Every year, the nice folks at Saveur magazine do a gonzo issue called The Saveur 100, wherein they bring to you, gentle reader, items of deliciousness which you will want to buy, eat or generally get on a plane immediately to go see. This year's best bit of food travel porn is at No. 44, and it's the entire country of Norway. (Yes, it's ridiculous, but it's worth buying the print edition just for the photo edit on this spread alone.)
Flipping through, my jaw dropped when I got to No. 35 and found a pitch perfect description of the legendary Hap Townes restaurant. This entry focused on the stewed tomatoes and, incredibly, includes a recipe for them. The item was written by Jane and Michael Stern, better known as the folks behind a series of road food books and roadfood.com.
The recipe, which originally came from James Beverly "Little Hap" Townes' grandmother, is included in the back of the issue.
So this July, I gathered my supplies. Simply:
2.5 liters of vodka
2 growlers (any airtight container will do)
20 vanilla beans (bought here)
Approximate cost: $60.
(Tip: You can save money if you go ahead and buy more beans at once, instead of in multiple stages like I did.)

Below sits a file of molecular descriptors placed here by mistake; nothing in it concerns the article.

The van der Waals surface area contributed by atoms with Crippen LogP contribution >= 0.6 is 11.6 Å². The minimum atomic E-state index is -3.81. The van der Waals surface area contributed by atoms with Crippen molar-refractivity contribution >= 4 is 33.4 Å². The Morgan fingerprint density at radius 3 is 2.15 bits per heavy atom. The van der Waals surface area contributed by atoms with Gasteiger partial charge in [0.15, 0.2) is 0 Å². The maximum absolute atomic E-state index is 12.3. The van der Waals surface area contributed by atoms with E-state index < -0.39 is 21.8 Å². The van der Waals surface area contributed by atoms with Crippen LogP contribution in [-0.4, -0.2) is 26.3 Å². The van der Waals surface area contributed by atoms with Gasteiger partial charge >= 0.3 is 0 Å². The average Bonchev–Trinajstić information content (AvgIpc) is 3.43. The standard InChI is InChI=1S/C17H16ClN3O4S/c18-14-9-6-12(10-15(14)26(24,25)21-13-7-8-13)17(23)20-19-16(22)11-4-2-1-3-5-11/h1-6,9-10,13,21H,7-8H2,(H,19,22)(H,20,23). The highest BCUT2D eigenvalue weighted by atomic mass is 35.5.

And here's what you do:
The recipes usually arrive as handwritten notes with lots of margin scribbles, or worse, as files from an early computer program called something like Menu Master. To turn them into a cookbook, the recipes are scaled way back (60 zucchini muffins, anyone?), then re-tested on home kitchen equipment. Even after that, there's a lot of educated guessing and querying. Does the chef mean cilantro when he says "sprinkle with coriander"? What size "mini muffin" cups? There's no tuna in the Tuna Coating recipe, nor is it used for tuna — what is a better name?
No two recipes are worded the same way, so a lot of the job involves coaxing all the bread, soup or salad recipes into a similar flow and format.
The current cookbook project (for a mid-Atlantic resort) includes lots of nut garnishes and toppings. Some recipes call for "roasting" the nuts and others call for "toasting" them. I'm spending a lot of mental energy fretting about the difference. Roasting is in the oven and toasting is on the stovetop, but beyond that, what's the difference, if there is any?